Sahabat Alam Malaysia (SAM) has urged the authorities to investigate claims that the police and Forestry Department assisted loggers to break up a blockade by the local Orang Asli community in Gua Musang.
“We are worried about the allegations made by the people that the Forestry Department staff and the police had travelled together in private vehicles with the company representatives to the blockade site.
“This allegation must be thoroughly investigated by both authorities,” SAM president SM Mohamed Idris said today.
He urged the police to take an impartial stance and investigate the allegations.
“The Orang Asli protesters must not be harassed or threatened with arrest for protecting their customary land from encroachment.
“The people’s actions fall well within their constitutional rights, the freedom to assemble peacefully and the right to protect their property,” Idris (photo) said.
He urged the Kelantan government to enforce sustainable development of the state’s forest.
On Wednesday, Orang Asli activists claimed loggers dismantled their blockade with a chainsaw.
They claimed the loggers were accompanied by police and Forestry Department officers who travelled in the vehicles provided by the loggers.
Three of the activists were also briefly detained by men in plainclothes, who claimed to be police officers.
However, there is doubt if they really were police officers.
Gua Musang police chief Rajab Ahad Ismail when contacted, said his officers were not involved in detaining the Orang Asli activists.
Meanwhile, Kelantan MCA secretary Lua Choon Hann criticised the Kelantan government over the incident.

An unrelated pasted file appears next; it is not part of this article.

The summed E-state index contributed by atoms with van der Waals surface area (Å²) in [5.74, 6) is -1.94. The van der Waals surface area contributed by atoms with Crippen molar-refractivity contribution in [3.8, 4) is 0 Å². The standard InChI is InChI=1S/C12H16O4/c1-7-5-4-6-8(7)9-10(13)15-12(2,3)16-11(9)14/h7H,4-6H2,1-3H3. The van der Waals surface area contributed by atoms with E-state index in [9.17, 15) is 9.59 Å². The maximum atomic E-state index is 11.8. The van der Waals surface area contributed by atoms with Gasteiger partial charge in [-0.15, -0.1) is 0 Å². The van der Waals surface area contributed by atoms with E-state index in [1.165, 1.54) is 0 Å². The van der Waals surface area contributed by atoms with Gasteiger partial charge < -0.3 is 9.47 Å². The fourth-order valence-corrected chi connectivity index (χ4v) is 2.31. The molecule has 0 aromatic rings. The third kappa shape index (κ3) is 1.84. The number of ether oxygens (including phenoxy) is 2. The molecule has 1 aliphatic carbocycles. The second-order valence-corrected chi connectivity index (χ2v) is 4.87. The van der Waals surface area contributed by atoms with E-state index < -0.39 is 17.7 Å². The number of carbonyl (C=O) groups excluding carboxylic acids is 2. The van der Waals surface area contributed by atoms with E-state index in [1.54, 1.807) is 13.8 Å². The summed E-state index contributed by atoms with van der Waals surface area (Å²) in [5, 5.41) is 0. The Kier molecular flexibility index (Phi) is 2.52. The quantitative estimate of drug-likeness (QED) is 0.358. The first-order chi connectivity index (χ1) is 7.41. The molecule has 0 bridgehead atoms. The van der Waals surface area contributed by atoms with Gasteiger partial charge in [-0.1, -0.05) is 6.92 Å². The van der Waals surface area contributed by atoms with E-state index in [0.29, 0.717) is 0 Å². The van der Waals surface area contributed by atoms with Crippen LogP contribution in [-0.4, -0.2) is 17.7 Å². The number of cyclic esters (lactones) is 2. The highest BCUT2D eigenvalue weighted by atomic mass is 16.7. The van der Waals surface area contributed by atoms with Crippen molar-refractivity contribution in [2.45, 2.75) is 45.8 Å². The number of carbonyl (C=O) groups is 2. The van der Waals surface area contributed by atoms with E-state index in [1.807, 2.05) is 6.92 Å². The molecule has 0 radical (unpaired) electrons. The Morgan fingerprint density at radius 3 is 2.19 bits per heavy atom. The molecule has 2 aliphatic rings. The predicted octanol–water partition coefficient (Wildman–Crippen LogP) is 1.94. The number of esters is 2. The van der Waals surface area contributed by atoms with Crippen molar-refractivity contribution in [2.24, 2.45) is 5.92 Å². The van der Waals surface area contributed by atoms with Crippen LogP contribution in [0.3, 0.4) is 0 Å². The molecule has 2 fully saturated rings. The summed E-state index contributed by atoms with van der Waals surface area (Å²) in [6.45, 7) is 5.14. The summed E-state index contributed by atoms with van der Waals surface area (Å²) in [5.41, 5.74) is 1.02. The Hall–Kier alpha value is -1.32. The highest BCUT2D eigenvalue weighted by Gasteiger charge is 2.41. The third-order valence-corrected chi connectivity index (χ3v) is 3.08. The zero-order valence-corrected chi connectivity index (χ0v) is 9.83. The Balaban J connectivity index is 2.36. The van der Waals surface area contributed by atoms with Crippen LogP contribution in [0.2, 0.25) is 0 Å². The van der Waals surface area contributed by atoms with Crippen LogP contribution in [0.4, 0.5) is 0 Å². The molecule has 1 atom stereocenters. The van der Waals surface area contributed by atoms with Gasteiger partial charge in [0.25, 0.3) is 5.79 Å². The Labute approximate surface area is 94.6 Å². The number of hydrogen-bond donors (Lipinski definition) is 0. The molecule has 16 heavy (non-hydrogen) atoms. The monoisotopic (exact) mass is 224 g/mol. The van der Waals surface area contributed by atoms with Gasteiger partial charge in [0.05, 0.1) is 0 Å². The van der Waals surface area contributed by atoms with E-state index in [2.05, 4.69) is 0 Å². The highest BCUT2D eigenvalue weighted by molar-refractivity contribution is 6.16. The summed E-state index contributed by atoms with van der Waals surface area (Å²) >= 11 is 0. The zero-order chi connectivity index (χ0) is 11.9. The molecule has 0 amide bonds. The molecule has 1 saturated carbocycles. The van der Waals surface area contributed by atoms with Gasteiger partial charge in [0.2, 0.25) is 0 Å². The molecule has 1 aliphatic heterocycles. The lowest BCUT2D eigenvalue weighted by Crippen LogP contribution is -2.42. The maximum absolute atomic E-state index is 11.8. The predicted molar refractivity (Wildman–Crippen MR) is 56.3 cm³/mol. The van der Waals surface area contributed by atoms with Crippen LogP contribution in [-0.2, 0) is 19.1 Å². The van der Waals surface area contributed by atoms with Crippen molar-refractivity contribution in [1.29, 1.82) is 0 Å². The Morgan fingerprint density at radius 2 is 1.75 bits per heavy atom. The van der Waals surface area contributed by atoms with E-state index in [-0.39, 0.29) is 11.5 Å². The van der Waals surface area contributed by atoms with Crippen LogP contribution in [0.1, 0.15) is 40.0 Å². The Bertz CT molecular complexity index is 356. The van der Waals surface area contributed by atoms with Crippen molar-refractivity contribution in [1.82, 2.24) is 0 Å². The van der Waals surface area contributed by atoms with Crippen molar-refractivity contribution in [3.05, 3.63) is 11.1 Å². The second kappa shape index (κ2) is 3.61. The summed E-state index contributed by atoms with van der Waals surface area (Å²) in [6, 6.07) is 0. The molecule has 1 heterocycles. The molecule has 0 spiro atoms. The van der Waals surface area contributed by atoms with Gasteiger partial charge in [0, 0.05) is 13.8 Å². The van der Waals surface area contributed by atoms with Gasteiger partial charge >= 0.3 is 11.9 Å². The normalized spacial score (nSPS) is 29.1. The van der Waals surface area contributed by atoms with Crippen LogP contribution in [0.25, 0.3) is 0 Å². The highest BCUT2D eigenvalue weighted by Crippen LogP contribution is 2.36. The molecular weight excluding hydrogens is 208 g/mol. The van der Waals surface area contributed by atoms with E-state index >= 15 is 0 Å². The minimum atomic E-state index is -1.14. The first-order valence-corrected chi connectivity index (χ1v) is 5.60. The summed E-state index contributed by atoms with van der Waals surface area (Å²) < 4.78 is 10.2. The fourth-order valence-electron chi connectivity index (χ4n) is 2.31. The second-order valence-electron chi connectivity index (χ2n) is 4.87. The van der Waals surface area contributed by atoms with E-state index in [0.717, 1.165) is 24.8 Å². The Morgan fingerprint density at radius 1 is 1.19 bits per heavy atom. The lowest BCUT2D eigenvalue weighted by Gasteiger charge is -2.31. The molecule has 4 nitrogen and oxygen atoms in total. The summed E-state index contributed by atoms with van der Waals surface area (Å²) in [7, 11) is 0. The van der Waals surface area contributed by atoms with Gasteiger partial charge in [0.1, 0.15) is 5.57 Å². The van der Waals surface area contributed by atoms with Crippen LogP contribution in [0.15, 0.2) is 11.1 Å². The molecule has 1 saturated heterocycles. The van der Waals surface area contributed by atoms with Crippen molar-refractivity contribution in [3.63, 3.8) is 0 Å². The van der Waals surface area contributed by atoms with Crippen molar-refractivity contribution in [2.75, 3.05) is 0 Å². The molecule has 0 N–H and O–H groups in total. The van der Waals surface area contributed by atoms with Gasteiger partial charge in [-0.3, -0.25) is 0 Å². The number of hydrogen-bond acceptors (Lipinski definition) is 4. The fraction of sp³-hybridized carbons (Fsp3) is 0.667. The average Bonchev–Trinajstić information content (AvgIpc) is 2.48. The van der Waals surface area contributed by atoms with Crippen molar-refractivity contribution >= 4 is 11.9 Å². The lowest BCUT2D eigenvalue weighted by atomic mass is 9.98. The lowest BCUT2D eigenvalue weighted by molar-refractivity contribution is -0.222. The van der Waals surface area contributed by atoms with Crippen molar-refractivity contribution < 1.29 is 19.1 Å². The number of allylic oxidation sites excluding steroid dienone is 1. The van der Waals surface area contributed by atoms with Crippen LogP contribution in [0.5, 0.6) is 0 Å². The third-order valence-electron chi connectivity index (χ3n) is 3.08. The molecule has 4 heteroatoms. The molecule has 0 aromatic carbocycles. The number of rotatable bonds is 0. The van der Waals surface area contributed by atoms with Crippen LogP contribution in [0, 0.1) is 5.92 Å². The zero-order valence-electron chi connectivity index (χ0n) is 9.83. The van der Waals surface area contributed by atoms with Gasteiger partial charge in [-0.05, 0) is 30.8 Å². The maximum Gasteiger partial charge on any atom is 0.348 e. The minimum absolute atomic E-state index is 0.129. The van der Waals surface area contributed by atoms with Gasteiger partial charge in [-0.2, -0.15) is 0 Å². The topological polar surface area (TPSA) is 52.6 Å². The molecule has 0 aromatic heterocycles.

“For one who was personally involved in delivering food aid to the Kelantan Orang Asli during the 2015 Kelantan flood, I witnessed first-hand the extensive damage excessive logging had inflicted upon the indigenous people there, with soil erosion having cut off road links from the interior to the town,” Lua said.
“I wish to remind the Kelantan PAS government that we did not inherit this Earth from our forefathers, but merely borrowed it from our children,” he said.
The Coalition of Malaysian NGOs in the UPR Process (Comango) also expressed concern over the alleged aggression against the Orang Asli.
It noted that at the international level, the government of Malaysia is a signatory to the United Nations Declaration on the Rights of Indigenous Peoples (UNDRIP) and has committed itself to protect the land rights of its indigenous people.
“Comango demands a comprehensive response from the government of Malaysia with regard to the situation of indigenous peoples’ land rights.
“The indigenous people should not have to resort to defending their land rights through the courts and through physical blockades merely to protect their livelihood, cultural life and customary lands,” the NGO said in a statement.